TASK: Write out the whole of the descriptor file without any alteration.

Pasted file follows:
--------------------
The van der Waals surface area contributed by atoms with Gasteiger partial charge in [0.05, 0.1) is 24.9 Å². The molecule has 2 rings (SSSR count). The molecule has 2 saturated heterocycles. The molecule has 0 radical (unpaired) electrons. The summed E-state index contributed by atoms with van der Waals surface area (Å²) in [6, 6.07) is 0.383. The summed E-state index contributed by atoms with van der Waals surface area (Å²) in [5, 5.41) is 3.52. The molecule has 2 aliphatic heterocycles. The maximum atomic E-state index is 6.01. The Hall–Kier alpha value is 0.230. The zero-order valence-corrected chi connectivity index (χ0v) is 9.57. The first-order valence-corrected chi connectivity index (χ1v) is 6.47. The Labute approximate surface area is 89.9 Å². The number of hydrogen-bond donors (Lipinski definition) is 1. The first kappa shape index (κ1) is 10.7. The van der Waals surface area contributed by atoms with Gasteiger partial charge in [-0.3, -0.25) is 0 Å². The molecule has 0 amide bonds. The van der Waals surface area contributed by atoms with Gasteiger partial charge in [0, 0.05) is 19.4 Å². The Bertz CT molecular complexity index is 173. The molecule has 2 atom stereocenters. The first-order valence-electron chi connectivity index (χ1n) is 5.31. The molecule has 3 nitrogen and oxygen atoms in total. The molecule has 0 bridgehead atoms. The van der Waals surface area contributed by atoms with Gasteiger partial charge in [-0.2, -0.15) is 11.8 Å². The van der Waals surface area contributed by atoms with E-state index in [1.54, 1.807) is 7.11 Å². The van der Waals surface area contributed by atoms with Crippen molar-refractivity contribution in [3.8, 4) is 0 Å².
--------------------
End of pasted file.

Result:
The van der Waals surface area contributed by atoms with Gasteiger partial charge in [0.05, 0.1) is 24.9 Å². The molecule has 2 rings (SSSR count). The molecule has 2 saturated heterocycles. The molecule has 0 radical (unpaired) electrons. The summed E-state index contributed by atoms with van der Waals surface area (Å²) in [6, 6.07) is 0.383. The summed E-state index contributed by atoms with van der Waals surface area (Å²) in [5, 5.41) is 3.52. The molecule has 2 aliphatic heterocycles. The maximum atomic E-state index is 6.01. The Hall–Kier alpha value is 0.230. The zero-order valence-corrected chi connectivity index (χ0v) is 9.57. The first-order valence-corrected chi connectivity index (χ1v) is 6.47. The Labute approximate surface area is 89.9 Å². The number of hydrogen-bond donors (Lipinski definition) is 1. The first kappa shape index (κ1) is 10.7. The van der Waals surface area contributed by atoms with Gasteiger partial charge in [-0.3, -0.25) is 0 Å². The molecule has 0 amide bonds. The van der Waals surface area contributed by atoms with Gasteiger partial charge in [0, 0.05) is 19.4 Å². The Bertz CT molecular complexity index is 173. The molecule has 2 atom stereocenters. The first-order valence-electron chi connectivity index (χ1n) is 5.31. The molecule has 3 nitrogen and oxygen atoms in total. The molecule has 0 bridgehead atoms. The van der Waals surface area contributed by atoms with Gasteiger partial charge in [-0.2, -0.15) is 11.8 Å². The van der Waals surface area contributed by atoms with E-state index in [1.54, 1.807) is 7.11 Å². The van der Waals surface area contributed by atoms with Crippen molar-refractivity contribution in [3.8, 4) is 0 Å².